In 1931 the SRG was founded and the medium-wave national broadcasters Beromünster (German-speaking Switzerland), Sottens (French-speaking Switzerland) and Monte Ceneri (Italian-speaking Switzerland, 1933) were put into operation. When Romansh was recognized as the fourth national language in 1938, more and more contributions were broadcast in Romansh (regularly from 1943, 1958 as local programs). Due to pressure from publishers, only a few news blocks with reports from the SDA (Swiss Dispatch Agency) were allowed to be included in the program in the first few years.

“With the mobilization of war [1939], the SRG's license was suspended and the radio was placed under direct supervision by the federal authorities. The state government and the top of the army use the radio specifically as a medium for informing the population in Switzerland. With their regular broadcasts on the political and military situation, the state broadcasters gain a great reputation far beyond the national borders. "

After the Second World War, the SRG got the license back. On September 17, 1945, following a program reform, the restrictions on news were relaxed and the first edition of Echo der Zeit was broadcast. The first foreign correspondents were appointed the following year.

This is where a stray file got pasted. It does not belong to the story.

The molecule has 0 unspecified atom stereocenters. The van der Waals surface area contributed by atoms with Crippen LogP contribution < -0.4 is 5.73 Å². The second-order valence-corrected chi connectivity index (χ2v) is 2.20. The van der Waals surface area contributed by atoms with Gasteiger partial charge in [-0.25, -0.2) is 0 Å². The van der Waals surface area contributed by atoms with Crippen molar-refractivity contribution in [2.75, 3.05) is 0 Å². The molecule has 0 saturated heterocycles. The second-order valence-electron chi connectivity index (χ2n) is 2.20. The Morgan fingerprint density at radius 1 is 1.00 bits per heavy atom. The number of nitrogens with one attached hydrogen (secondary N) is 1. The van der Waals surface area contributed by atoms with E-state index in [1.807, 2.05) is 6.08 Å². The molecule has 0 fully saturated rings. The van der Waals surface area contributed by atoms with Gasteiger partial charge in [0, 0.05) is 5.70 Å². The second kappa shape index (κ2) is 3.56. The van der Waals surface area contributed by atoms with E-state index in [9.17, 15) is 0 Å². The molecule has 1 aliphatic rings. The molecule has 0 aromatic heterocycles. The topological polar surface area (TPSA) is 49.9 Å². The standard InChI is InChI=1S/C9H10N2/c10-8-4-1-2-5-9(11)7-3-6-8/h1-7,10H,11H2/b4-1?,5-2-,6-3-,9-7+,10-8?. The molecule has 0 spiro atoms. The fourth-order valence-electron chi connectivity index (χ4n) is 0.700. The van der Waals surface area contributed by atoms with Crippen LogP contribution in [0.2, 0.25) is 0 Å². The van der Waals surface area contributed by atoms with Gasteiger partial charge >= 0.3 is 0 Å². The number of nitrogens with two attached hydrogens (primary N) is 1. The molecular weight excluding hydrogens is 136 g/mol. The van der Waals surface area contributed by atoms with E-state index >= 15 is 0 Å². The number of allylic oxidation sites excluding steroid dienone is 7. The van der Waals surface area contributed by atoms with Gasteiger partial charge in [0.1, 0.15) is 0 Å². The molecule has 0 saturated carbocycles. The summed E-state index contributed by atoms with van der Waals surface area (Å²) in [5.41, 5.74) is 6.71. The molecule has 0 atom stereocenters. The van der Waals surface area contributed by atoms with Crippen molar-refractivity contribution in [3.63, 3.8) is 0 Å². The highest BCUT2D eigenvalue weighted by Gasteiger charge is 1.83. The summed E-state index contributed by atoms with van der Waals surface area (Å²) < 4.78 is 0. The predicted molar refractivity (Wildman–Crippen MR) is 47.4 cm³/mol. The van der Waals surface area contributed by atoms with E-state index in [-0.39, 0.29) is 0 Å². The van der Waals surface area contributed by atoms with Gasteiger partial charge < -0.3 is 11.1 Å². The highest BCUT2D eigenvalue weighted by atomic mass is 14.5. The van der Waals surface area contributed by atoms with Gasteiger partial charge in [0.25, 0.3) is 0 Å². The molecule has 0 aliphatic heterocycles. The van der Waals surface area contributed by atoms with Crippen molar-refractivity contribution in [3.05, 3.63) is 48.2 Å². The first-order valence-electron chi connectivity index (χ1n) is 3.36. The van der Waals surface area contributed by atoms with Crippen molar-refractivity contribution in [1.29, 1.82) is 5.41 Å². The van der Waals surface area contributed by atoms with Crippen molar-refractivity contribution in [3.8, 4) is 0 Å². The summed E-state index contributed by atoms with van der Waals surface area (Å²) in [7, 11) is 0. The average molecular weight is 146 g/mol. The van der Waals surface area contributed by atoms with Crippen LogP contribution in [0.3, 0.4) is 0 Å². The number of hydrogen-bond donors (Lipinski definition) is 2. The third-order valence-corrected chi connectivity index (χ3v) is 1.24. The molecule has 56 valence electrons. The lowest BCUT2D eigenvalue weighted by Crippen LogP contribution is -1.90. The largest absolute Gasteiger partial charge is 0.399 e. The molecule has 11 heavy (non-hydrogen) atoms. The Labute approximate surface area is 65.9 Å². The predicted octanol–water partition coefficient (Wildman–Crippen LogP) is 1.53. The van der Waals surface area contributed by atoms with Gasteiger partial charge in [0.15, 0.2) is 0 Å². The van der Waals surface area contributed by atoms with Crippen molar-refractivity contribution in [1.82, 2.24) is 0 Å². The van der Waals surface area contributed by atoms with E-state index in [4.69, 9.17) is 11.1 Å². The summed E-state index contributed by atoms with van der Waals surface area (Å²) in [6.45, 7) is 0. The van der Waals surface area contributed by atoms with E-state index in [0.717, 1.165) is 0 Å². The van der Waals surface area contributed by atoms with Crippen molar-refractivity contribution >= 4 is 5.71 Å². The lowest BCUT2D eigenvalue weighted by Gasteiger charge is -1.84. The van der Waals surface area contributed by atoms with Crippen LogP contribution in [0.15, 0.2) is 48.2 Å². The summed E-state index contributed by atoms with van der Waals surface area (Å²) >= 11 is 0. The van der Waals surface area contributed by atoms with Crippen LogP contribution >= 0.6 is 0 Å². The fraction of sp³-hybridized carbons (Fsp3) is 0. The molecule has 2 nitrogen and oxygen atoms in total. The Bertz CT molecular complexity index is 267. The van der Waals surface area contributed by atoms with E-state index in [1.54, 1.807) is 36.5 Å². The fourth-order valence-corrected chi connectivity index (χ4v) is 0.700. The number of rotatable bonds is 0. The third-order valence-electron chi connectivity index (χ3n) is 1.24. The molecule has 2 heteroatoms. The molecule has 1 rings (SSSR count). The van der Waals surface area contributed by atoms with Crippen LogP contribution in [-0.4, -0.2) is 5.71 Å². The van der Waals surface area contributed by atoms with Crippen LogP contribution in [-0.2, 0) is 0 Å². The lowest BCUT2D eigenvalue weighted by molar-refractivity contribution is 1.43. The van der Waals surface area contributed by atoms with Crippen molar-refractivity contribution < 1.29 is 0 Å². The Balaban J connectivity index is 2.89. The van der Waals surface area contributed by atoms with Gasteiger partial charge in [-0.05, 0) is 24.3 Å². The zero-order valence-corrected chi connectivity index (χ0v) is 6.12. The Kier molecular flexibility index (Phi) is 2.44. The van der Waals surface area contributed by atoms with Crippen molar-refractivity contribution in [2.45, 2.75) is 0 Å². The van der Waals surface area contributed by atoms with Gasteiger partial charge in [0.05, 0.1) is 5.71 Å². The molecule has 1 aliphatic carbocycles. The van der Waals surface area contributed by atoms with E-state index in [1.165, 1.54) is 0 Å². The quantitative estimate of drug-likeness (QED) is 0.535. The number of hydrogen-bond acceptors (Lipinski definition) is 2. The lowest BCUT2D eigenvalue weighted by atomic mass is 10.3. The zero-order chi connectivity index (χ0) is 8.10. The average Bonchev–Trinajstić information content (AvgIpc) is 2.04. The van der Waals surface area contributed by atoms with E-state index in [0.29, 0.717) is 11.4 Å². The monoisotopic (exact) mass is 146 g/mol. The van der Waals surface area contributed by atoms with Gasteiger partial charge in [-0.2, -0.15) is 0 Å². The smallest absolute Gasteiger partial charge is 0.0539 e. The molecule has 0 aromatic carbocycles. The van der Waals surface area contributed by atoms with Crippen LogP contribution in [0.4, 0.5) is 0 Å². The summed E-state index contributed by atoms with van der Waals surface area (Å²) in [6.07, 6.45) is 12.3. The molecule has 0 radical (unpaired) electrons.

In 1956 the second program was started with broadcasts via VHF. From 1961 local programs were broadcast regularly on VHF. Radio Beromünster first broadcast a continuous program on Saturday from 6.15 a.m. to 11.15 p.m., and from 1963 also on weekdays.

In 1964, the radio and television company of German and Romansh Switzerland (DRS) was constituted. In 1967, “Schweizerischer Landessender Beromünster” was replaced by “Swiss Radio” in the program announcements. In 1971 the SRG was given sole responsibility for the news broadcasts, and in November 1978 the regional journals were introduced. Radio DRS has been broadcasting around the clock since 1981. The third broadcasting network DRS 3 started in 1983.

In 1996, the music walls 531 with traditional and popular light music were launched on the medium-wave transmitter Beromünster . In 1999 it began broadcasting via DAB (Digital Audio Broadcasting). The youth radio virus started, but is only transmitted via cable.

At the end of 2012 it was renamed SRF . This renaming took place as part of the merger with Swiss television and the content and structural merger. At the same time, the website was redesigned and the channels received new logos.


Web links

Individual evidence

  1. SRF launches new brand world and renewed web presence media release of November 28, 2012
  2. employees
  3. ^ The history of radio in Switzerland 1911-2004, Schweizer Radio DRS, 3rd edition 2005 p. 19.
  4. Chronicle and archive with a link to “The history of radio in Switzerland from 1911–2008” (PDF; 2.4 MB), accessed on February 3, 2013
  5. ^ New radiologos for SRF media release of March 22, 2012

Coordinates: 47 ° 24 '4.2 "  N , 8 ° 32' 8.3"  E ; CH1903:  six hundred eighty-two thousand eight hundred and nine  /  250616